Somewhere

Sophia Coppola directed this fly on the wall account of a frivolous Hollywood actor and the apparent lack of interest he has in his own life as an up and coming star. Sophia’s fascination with loneliness amid isolation is again explored in her 4th film, this time from the perspective of a bad boy star. Johnny Marco is recuperating from a minor injury at the Château Marmont, legendary hotel in West Hollywood, when his 11-year-old daughter shows up there one day for an unscheduled visit.

Honest performances are what make Somewhere so captivating. 11 year old actress Elle fanning conveys a maturity beyond her years in the role of his child. Given her sister’s achievements, is it too early to start labeling her family’s success, an acting dynasty? Stephen Dorff gives possibly his most artistically demanding portrayal since playing Stuart Sutcliffe in Iain Softley’s Backbeat. He has a slightly bemused, world weary response to the business around him. It’s a deceptively passive depiction of few words, but he brings a sincerity to it that I found most compelling.

Much of the credit can also go to Sofia Coppola who obviously directs with first hand knowledge of the material. As the daughter of one of filmdom’s most famous directors, Sophia has a unique window into the world of the privileged. Her story feels intimate and has a gentle take on the life of a spoiled actor. Her condemning the emptiness of the Hollywood lifestyle may seem like biting the hand that feeds her. But even though you think you know where she’s going with the story, it tells its tale with subtlety.

Perhaps subtle is an understatement. Sofia’s narrative definitely takes some patience, At one point our protagonist is fitted for a special effects mold of his face. There is a long uninterrupted shot of him simply breathing through 2 nostril holes within a gooey, plaster mold, covering his head. The scene lingers for over a minute and a half. At first it’s boring but then the purpose slowly works its way into the viewer’s subconscious. This is not just an existence of vacations, parties and sex (although those play a big part too) but of day to day monotony that highlights his apparent dissatisfaction. This is yet another reevaluation of a life, but it seems to creatively tell the tale with a style that is fresh and unparalleled. If you can bask in the drama’s indulgent pace, you’ll walk away from this fable appreciating it. I did.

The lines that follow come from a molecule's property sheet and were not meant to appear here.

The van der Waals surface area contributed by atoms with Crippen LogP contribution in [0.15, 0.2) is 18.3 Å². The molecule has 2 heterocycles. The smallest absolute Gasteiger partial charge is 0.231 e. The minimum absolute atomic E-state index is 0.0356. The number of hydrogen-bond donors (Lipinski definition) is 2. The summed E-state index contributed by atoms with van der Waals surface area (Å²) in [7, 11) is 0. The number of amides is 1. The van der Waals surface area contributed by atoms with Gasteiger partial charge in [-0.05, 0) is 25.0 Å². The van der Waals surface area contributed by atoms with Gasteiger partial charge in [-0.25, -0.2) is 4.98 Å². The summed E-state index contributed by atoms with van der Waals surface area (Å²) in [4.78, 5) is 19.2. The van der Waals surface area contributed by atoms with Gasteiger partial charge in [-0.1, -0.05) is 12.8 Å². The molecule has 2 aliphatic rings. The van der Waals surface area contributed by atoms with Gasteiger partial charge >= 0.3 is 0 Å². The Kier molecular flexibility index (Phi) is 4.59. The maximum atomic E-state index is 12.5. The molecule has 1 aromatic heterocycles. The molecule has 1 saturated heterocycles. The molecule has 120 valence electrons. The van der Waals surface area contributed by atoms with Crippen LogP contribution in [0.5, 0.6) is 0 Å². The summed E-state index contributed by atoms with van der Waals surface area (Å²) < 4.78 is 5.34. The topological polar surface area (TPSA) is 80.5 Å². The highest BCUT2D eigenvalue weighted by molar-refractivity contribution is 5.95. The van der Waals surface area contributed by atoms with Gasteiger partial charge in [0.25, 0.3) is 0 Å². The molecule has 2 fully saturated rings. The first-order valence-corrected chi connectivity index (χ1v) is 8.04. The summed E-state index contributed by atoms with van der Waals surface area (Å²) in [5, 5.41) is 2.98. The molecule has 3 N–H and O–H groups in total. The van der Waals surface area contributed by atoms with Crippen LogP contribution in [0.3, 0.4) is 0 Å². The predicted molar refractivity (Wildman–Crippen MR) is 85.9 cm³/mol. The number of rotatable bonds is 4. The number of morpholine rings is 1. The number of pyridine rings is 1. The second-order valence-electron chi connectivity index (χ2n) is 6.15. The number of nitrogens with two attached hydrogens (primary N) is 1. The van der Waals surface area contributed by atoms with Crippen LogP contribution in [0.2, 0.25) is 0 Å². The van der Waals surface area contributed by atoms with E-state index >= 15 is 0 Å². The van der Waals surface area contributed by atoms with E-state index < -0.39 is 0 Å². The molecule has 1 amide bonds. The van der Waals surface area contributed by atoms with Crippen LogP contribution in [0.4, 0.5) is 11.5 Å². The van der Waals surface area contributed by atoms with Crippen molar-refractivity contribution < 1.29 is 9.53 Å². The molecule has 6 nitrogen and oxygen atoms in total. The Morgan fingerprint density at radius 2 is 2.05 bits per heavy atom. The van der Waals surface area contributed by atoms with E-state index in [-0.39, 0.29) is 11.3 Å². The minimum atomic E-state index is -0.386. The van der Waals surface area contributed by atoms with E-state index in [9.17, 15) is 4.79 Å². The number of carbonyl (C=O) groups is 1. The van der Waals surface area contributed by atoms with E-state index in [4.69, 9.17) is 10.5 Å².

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2 Responses to “Somewhere”

  1. Such a life celebrities live. Really a life of servitude. Appearances, interviews, award shows, etc. Fame may not be as great as it seems, or least nor in this story. I felt sorry for the character, he seemed so empty. Very well done, and well acted movie.

    • I liked the film, but I’m not sure if I felt sorry for him. He was too self absorbed for that. But I liked how the relationship with his daughter, made him question his lifestyle. It felt very sincere to me.

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